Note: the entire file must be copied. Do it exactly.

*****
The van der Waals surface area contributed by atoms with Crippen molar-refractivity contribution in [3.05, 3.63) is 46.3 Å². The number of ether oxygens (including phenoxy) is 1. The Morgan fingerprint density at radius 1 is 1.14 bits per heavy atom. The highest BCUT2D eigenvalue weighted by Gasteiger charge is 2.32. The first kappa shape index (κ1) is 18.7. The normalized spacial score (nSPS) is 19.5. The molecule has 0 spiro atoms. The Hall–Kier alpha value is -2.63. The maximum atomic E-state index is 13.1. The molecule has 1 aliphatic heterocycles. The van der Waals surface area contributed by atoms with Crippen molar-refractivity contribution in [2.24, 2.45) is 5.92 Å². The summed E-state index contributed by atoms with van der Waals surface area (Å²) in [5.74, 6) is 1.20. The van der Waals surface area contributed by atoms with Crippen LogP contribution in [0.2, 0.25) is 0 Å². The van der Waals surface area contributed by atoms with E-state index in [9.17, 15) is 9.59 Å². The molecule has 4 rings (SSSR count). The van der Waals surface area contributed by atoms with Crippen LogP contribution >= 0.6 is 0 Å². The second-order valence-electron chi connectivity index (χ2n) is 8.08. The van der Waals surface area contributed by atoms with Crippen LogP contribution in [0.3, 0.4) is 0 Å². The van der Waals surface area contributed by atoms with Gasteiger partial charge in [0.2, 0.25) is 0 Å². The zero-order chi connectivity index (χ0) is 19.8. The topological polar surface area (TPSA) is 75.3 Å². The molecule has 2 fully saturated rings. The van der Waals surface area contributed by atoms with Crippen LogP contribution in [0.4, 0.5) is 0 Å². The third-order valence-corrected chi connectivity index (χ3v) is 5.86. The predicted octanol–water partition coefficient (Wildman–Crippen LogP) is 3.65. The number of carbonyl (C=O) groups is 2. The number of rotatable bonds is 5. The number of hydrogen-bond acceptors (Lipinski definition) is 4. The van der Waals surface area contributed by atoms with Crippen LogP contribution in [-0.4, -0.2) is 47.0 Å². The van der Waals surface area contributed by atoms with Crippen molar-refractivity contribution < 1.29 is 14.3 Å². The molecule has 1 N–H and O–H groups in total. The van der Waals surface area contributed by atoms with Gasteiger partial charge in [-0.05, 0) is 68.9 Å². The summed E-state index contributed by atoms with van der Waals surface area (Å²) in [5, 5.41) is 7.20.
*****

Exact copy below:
The van der Waals surface area contributed by atoms with Crippen molar-refractivity contribution in [3.05, 3.63) is 46.3 Å². The number of ether oxygens (including phenoxy) is 1. The Morgan fingerprint density at radius 1 is 1.14 bits per heavy atom. The highest BCUT2D eigenvalue weighted by Gasteiger charge is 2.32. The first kappa shape index (κ1) is 18.7. The normalized spacial score (nSPS) is 19.5. The molecule has 0 spiro atoms. The Hall–Kier alpha value is -2.63. The maximum atomic E-state index is 13.1. The molecule has 1 aliphatic heterocycles. The van der Waals surface area contributed by atoms with Crippen molar-refractivity contribution in [2.24, 2.45) is 5.92 Å². The summed E-state index contributed by atoms with van der Waals surface area (Å²) in [5.74, 6) is 1.20. The van der Waals surface area contributed by atoms with Crippen LogP contribution in [0.2, 0.25) is 0 Å². The van der Waals surface area contributed by atoms with E-state index in [9.17, 15) is 9.59 Å². The molecule has 4 rings (SSSR count). The van der Waals surface area contributed by atoms with Crippen LogP contribution >= 0.6 is 0 Å². The second-order valence-electron chi connectivity index (χ2n) is 8.08. The van der Waals surface area contributed by atoms with Crippen LogP contribution in [0.3, 0.4) is 0 Å². The van der Waals surface area contributed by atoms with Gasteiger partial charge in [0.2, 0.25) is 0 Å². The zero-order chi connectivity index (χ0) is 19.8. The topological polar surface area (TPSA) is 75.3 Å². The molecule has 2 fully saturated rings. The van der Waals surface area contributed by atoms with Crippen LogP contribution in [0.4, 0.5) is 0 Å². The third-order valence-corrected chi connectivity index (χ3v) is 5.86. The predicted octanol–water partition coefficient (Wildman–Crippen LogP) is 3.65. The number of carbonyl (C=O) groups is 2. The number of rotatable bonds is 5. The number of hydrogen-bond acceptors (Lipinski definition) is 4. The van der Waals surface area contributed by atoms with Crippen LogP contribution in [-0.4, -0.2) is 47.0 Å². The van der Waals surface area contributed by atoms with Crippen molar-refractivity contribution < 1.29 is 14.3 Å². The molecule has 1 N–H and O–H groups in total. The van der Waals surface area contributed by atoms with Gasteiger partial charge in [-0.05, 0) is 68.9 Å². The summed E-state index contributed by atoms with van der Waals surface area (Å²) in [5, 5.41) is 7.20.